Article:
Thursday, 27 September 2012

To Lager Beer Brewers and Others

This is what happened to the English Lager Beer Brewery's buildings and kit. They were auctioned off.

There are some hints in the description of items for sale as to why the company went belly-up.

ALEXANDER, DANIEL, SELFE, & CO. instructed by the Mortgagees and the Liquidator of the English Lager Beer Brewery Company, Limited to SELL by AUCTION, the BANK AUCTION MART CORN STREET, Bristol, on THURSDAY, 30th November,1893. Three o'clock, in one Lot,

The virtually New, Extensive, and substantially-built
With the costly and special PLANT and MACHINERY for LAGER BEER (and capable producing 100 barrels per day), with a VALUABLE SPRING OF WATER, most suitable for the Manufacture, together with the STABLING and OUTBUILDINGS, DWELLING-HOUSE, GARDEN, and LAND.

This valuable Property consists of a well-designed and admirably-constructed FREEHOLD BREWERY, comprising Tank Room, with covered Steam Hoist as fixed; Malt Room, Tun Room, Engine Room and Boiler Houses, Cooler and Refrigerator Rooms; Fermentation. Racking. Store, and Cellars; Stabling, with Stores, Lofts and Cart Houses; Yards, Cooperages, and minor Offices: ; with a splendidly-built circular Chimney Stack, nearly 100 feet in height, and Flag-staff.

Also a convenient DWELLING-HOUSE of good site with Verandah and Trellis Enclosure; fitted with Boiler Pipes, Stove and Flue; Potting House, &c. LAWN and PLEASURE GROUND, PADDOCK, and ORCHARD, with double Gates, being all TWO ACRES.

The Premises have been constructed almost regardless cost, having Iron Girders. Concrete and other Floors to carry the massive Plant and Machinery. Perforated Iron Platforms with Staircase, Brass and Iron Hand Rails.

A Spring of Water, specially valuable for the production of Lager and other Beer, is on the Premises, the supply of the Bath City Water Company being also available when required.

The Brewery is distant from Bath by about Three Miles; is approached good roads, near the River and Canal, about a Quarter of a Mile from the Great Western Railway Station at Bathampton, and is

With the Property included the nearly New and first-class fixed BREWING PLANT and MACHINERY, ICE PLANT, STEAM ENGINES, BOILERS, &c. with the Shafting Driving Belts. Copper piping and connections; Wrought and Cast Iron Steam and Water Pipes. &c., as per Schedule; the Brewery being thus furnished with a costly Plant, substantially complete, and ready for immediate use.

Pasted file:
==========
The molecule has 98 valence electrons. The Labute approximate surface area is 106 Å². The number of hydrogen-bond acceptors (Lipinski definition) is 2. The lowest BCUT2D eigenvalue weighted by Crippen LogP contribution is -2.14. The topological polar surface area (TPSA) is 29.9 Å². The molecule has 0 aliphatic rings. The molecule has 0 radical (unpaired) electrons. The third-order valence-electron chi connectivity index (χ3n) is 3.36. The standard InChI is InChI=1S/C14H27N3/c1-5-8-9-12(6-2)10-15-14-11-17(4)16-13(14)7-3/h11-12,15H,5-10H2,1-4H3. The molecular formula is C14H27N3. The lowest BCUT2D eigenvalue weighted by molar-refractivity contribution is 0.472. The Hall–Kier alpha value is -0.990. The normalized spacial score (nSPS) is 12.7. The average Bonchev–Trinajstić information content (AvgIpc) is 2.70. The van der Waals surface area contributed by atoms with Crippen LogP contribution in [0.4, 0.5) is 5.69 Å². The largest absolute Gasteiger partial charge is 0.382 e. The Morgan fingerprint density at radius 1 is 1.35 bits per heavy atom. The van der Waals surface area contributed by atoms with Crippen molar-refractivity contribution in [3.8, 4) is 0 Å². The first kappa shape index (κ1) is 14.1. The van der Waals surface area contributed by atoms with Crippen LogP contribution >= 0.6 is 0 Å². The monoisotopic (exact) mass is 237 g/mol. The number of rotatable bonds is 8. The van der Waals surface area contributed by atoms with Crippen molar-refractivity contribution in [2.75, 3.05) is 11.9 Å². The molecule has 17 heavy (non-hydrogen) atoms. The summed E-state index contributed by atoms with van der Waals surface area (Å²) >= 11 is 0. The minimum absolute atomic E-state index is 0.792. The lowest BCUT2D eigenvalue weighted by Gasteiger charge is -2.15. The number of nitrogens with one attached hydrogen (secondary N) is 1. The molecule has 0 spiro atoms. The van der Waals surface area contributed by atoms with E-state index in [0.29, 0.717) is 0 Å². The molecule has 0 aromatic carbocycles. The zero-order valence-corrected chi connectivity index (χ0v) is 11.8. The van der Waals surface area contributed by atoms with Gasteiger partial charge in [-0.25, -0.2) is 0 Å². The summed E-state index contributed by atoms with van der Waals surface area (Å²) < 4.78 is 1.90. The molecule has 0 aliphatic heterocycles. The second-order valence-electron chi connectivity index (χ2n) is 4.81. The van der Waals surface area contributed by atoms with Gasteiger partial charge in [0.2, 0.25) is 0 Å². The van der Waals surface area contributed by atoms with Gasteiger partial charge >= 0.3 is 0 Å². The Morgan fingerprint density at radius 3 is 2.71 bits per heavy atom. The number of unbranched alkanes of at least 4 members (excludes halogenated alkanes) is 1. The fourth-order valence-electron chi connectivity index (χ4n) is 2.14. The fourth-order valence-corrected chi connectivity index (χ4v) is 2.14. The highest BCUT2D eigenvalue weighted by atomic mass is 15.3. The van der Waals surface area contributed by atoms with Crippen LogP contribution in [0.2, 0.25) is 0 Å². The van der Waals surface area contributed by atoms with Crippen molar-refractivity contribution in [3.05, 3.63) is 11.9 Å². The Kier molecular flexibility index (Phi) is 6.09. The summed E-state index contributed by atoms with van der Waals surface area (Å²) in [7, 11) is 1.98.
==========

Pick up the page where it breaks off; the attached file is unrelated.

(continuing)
Note.—A Sale the Fermenting Vessels. Store Pieces. Carriage Casks and other Loose Plant; Brewing Instruments. Tools, Sacks, Sundry Household and Office Furniture, with Miscellaneous Effects, will held soon after the present Auction, of which due notice will given.

Further particulars and Conditions of Sale may be  obtained of the AUCTIONEERS. Bank Chambers, Corn Bristol (and 34, Old Jewry, London, E.C) - Messrs J. F. LOVERING & CO., Accountants. 3. Church Guildhall. London. E.C.; Messrs W. C. CLARKE & DOVEY. Accountants. Cardiff; Mr COCHRANE. Solicitor, Provident Buildings, Clare Street. Bristol; Mr THOMAS WILLIAMS, Solicitor, Neath; Messrs CHURCH, & ADAMS, Solicitors, 61, Lincoln's Inn Fields, London."
Western Daily Press - Saturday 18 November 1893, page 1.
"The Premises have been constructed almost regardless cost" that could explain where the money went. As does this: "the Brewery being thus furnished with a costly Plant"

The question is, who would want to buy a Lager brewery? There were only a handful of specialist Lager brewers in Britain at the time and the market for Lager was pretty small. My guess is that they couldn't find someone wanting to brew Lager there. I must see if I can dig out what eventually happened to it.

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